Tuesday, March 28, 2017

The Hopeful Chase Trading Post is Open For Business!

So, recently I took a little trip down to Florida. While it was nice to leave the cold, gray Chicago behind for a few days the trip wasn’t solely to soak up some sunshine. After roughly seven years, it was time to take my collection out of my in-laws (saints) closet and bring it up to the Windy City.

The Duchess (also a saint) agreed to fly down with me and help drive 100,000 pieces of cardboard back to our cramped apartment.  I did kind of bribe her with the promise of stopping in Nashville for a couple of days.  Believe it or not, after 13 years together this would be our first roadtrip over 6 hours together.  That might be one of the reasons we’re still together.

On a Friday morning we left cold, slushy Chicago behind and hopped a flight to Tampa.  Once there we picked up our sweet ride for the trip.

When you’re moving a couple hundred pounds of hockey cards, baseball cards and random stuff (a trash can!  a toolbox!) almost 1,200 miles you don’t get a convertible no matter how nice the weather might be.  

After a quick lunch by the water, one of the things I miss most from the Tampa Bay Area, we were off to the in-laws.  It didn’t take long to load it up the next day.  When there are four people and no stairs involved things move pretty quickly. With the van loaded, it would proceed to sit in the driveway for the next day or so.  I borrowed the in-laws car to go to the Lightning game with a friend (something else that I miss mightily) and then, the next day, we were off at the literal crack of dawn.

I won’t bore you with the details of the road trip with this post, suffice it to say, it’s a long way from Tampa to Nashville and there isn’t much to look at.  Despite my mother-in-law’s concern, no one broke into the van while it sat in a public garage for two days. Or if they did, they realized stealing 40 boxes of baseball cards would be the dumbest crime in the history of petty theft.

The drive from Nashville to Chicago wasn’t much more exciting, although the windmill farms in Indiana are impressive.  We survived the trip (podcasts are a wonderful thing) and managed to get the cards up to the third floor without getting a parking ticket.

The point of this post is to let you collectors know that I have my collection back.  That means I am ready to deal.  That’s right it’s trading time, bitches!  At some point we’re going to move again and it would be cruel to make the movers carry all of these cards down three flights of stairs.  I figure I can cut the collection in half just by dealing my baseball duplicates and cutting my hockey collection down to what it was originally intended to be - Lightning only.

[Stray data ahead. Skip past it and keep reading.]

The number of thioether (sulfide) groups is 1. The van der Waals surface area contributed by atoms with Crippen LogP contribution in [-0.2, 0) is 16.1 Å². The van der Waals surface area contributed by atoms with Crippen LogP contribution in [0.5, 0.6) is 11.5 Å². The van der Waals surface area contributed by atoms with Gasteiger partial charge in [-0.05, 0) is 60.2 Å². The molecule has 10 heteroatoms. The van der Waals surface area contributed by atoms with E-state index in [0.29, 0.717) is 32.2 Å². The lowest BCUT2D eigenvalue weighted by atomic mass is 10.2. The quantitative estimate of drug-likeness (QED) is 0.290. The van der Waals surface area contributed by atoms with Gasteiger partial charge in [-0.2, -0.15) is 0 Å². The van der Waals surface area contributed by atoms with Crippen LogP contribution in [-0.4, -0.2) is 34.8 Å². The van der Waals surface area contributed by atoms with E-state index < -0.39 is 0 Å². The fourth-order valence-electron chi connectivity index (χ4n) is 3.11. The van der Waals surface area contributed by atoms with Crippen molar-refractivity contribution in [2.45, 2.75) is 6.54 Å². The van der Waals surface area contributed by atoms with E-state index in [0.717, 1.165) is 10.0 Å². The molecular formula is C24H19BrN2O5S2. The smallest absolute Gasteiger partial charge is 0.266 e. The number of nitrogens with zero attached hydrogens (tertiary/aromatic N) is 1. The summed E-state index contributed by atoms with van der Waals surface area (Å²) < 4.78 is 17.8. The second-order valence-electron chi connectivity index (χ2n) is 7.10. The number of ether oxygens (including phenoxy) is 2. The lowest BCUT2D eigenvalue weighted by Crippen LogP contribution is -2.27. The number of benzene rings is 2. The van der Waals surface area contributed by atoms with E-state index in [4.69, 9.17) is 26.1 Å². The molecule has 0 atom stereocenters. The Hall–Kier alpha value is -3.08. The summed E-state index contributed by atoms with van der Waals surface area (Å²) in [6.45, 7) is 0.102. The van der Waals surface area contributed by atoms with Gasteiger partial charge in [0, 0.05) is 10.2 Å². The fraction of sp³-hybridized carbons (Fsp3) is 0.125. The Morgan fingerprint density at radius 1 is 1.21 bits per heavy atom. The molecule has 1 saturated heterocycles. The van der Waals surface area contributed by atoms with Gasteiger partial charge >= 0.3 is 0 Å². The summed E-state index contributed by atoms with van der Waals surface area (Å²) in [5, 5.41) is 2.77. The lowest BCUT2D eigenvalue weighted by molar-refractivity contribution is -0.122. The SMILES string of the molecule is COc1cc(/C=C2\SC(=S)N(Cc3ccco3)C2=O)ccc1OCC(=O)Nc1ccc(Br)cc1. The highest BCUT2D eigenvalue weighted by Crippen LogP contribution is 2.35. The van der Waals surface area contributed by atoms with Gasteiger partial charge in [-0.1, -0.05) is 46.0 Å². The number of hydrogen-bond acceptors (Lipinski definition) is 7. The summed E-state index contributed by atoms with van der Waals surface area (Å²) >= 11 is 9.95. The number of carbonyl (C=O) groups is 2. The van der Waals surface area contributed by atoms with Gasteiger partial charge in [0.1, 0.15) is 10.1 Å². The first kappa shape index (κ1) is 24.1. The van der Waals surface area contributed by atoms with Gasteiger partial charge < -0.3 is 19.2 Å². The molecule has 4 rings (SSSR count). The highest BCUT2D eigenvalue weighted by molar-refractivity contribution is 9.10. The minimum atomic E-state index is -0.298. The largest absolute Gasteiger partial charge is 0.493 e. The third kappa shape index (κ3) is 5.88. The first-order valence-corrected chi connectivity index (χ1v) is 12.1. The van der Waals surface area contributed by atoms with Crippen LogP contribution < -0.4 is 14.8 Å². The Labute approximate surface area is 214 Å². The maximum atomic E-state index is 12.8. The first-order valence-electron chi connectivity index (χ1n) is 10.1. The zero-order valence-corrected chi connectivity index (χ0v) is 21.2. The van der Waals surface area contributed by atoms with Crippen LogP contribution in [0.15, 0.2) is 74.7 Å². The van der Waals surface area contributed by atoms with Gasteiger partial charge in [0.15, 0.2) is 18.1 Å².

So this is your chance to fill some gaps in your collection.  If you have baseball needs from the mid-80s to 2010 or hockey needs from the junk era (PRO SET, PRO SET PRO SET) shoot me a line.  I’ll check your want lists out and we can work something out.  I’m not looking for a lot in return.  After all the purpose is to reduce the collection not just swap cards in and out.

I already have one deal in the mail and a couple of feelers out.  I will do my best to keep a running track of the number of cards that are shipped out.  I don’t think I’ll load anything new on Zistle, the rumors of its demise are swirling once again, and I don’t feel like loading that many cards into a new site one by one.

So, it’s time to go old school. Hunting through want lists and and sending out emails. It’s the way I traded when I first started blogging. Look for more card related posts here as well.  If I stumble across some card I haven’t seen in a decade I might post about it. For instance, I forgot how nice some of the cards in the 2008 Upper Deck set looked. Trades I’ll definitely post about.

The 91 Days of Stamkos project over at Raw Charge is winding to an end, and I’ll need to something to write about on a daily basis.  I think The Duchess enjoys the fact that I’m sitting at a desk doing something productive as opposed to binge watching Bones during the day. And I KNOW that she likes seeing cards go out the door as opposed to coming in.

I’m not setting any specific goals for trades, just want to reduce and make people happy.  I’ll be listing a few cards on eBay, but really there really aren’t many big ticket cards sitting in the boxes in our living room.

If you’re interested in trading, leave a comment, email me (yerf@hotmail.com) or hit me up on Twitter.  Thanks for your help!